If you happen to chance upon Google s homepage today, you will find the US based search giant paying homage to the first woman in history to earn a doctor of philosophy or PhD degree. Today’s, Google Doodle has been dedicated to Elena Cornaro Piscopia on what would have been her 373rd birth anniversary. The doodle shows Piscopia sitting in a library reading books. Piscopia was a distinguished Italian philosopher and theologian who was born in Venice on this day in 1646. Also Read - Google Doodle marks 50 years of Pride paradeAlso Read - Omar Khayyam’s birthday celebrated with a Google Doodle
Piscopia was born in Venice, Republic of Venice on June 5, 1646, and was the third child of Gianbattista Cornaro-Piscopia and his mistress Zanetta Boni. Her mother was a peasant and her parents were not married at the time of her birth which meant she was not technically a member of the Cornaro family by birth. By the time Elena was seven, her parents had recognized her giftedness. A family friend encouraged them to give her lessons in Greek and Latin. She also mastered Hebrew, Spanish, French, and Arabic, while studying the harpsichord, clavichord, harp, and violin. Elena s later studies also included mathematics and astronomy, but her greatest interest was in philosophy and theology. After becoming president of the Venetian society Accademia dei Pacifici, she enrolled at the University of Padua in 1672. Also Read - Lucy Wills, the pioneering prenatal care researcher honored with a Google Doodle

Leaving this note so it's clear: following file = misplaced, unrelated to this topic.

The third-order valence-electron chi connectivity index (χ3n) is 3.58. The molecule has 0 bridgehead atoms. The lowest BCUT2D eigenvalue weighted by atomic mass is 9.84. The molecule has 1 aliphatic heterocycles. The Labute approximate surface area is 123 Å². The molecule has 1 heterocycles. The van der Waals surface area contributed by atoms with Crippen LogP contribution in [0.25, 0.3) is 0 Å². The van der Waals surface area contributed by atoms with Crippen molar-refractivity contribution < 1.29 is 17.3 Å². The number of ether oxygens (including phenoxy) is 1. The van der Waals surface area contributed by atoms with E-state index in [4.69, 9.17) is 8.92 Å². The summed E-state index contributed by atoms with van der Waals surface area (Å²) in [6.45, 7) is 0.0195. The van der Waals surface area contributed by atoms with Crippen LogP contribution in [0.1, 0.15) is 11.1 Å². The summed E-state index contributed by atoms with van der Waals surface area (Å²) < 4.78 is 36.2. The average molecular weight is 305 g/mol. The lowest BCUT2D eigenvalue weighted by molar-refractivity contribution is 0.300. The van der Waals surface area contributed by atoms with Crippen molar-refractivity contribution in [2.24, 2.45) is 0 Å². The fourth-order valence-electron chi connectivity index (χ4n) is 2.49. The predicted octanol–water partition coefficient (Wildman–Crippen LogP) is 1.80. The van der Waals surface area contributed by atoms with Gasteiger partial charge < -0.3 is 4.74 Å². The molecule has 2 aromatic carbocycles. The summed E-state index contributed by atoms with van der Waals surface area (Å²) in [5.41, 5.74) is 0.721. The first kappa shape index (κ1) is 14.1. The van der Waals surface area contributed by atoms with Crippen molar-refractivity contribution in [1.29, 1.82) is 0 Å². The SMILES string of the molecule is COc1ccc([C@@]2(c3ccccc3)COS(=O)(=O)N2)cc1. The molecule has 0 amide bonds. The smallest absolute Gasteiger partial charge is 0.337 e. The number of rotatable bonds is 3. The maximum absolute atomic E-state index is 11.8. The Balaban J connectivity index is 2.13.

Although she was allowed to study there, Elena s application for a Doctorate of Theology was rejected, because church officials refused to bestow the title on a woman. And it was with her father’s support, she applied for a Doctorate of Philosophy. Her oral examination in 1678 attracted so much interest that the ceremony had to be moved from the university to Padua Cathedral to accommodate an audience that included professors, students, senators, and invited guests from Universities all over Italy.
Elena spoke in Latin at the oral examination, explaining difficult passages randomly selected from Aristotle s writings. Her eloquence so impressed the committee that they expressed their approval viva voce rather than by secret ballot. A wreath of laurel was placed on her head, a gold ring on her finger, a book of philosophy in her hand, and an ermine cape upon her shoulders which was the tradition back then. At the age of thirty-two, Elena became the first woman with a university doctorate, inspiring a trail for generations of women to follow in her footsteps into the highest levels of academia.